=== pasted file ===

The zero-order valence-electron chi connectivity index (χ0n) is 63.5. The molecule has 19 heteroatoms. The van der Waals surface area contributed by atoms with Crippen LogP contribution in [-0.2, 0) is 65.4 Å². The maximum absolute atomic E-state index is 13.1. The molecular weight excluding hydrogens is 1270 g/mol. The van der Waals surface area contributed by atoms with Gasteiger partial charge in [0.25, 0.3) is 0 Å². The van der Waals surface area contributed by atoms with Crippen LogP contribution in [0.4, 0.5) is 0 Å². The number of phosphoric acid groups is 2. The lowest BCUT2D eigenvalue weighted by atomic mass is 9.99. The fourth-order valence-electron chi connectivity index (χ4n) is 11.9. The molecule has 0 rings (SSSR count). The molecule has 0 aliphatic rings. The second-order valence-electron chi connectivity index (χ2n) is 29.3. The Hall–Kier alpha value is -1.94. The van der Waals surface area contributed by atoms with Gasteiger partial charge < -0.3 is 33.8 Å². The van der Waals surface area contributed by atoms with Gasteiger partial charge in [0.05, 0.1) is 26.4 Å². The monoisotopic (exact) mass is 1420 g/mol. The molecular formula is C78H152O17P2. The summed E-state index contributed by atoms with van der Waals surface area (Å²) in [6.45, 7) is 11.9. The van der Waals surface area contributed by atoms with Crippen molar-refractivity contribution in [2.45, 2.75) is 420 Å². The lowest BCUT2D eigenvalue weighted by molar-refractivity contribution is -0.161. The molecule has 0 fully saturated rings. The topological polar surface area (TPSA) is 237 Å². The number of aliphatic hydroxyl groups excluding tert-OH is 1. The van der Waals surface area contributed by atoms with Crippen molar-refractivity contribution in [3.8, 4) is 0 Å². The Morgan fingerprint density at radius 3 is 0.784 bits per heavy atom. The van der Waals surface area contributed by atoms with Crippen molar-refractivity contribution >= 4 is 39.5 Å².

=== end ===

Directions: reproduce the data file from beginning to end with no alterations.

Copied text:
The zero-order valence-electron chi connectivity index (χ0n) is 63.5. The molecule has 19 heteroatoms. The van der Waals surface area contributed by atoms with Crippen LogP contribution in [-0.2, 0) is 65.4 Å². The maximum absolute atomic E-state index is 13.1. The molecular weight excluding hydrogens is 1270 g/mol. The van der Waals surface area contributed by atoms with Gasteiger partial charge in [0.25, 0.3) is 0 Å². The van der Waals surface area contributed by atoms with Crippen LogP contribution in [0.4, 0.5) is 0 Å². The number of phosphoric acid groups is 2. The lowest BCUT2D eigenvalue weighted by atomic mass is 9.99. The fourth-order valence-electron chi connectivity index (χ4n) is 11.9. The molecule has 0 rings (SSSR count). The molecule has 0 aliphatic rings. The second-order valence-electron chi connectivity index (χ2n) is 29.3. The Hall–Kier alpha value is -1.94. The van der Waals surface area contributed by atoms with Gasteiger partial charge < -0.3 is 33.8 Å². The van der Waals surface area contributed by atoms with Gasteiger partial charge in [0.05, 0.1) is 26.4 Å². The monoisotopic (exact) mass is 1420 g/mol. The molecular formula is C78H152O17P2. The summed E-state index contributed by atoms with van der Waals surface area (Å²) in [6.45, 7) is 11.9. The van der Waals surface area contributed by atoms with Crippen molar-refractivity contribution in [2.45, 2.75) is 420 Å². The lowest BCUT2D eigenvalue weighted by molar-refractivity contribution is -0.161. The molecule has 0 fully saturated rings. The topological polar surface area (TPSA) is 237 Å². The number of aliphatic hydroxyl groups excluding tert-OH is 1. The van der Waals surface area contributed by atoms with Crippen molar-refractivity contribution in [3.8, 4) is 0 Å². The Morgan fingerprint density at radius 3 is 0.784 bits per heavy atom. The van der Waals surface area contributed by atoms with Crippen molar-refractivity contribution >= 4 is 39.5 Å².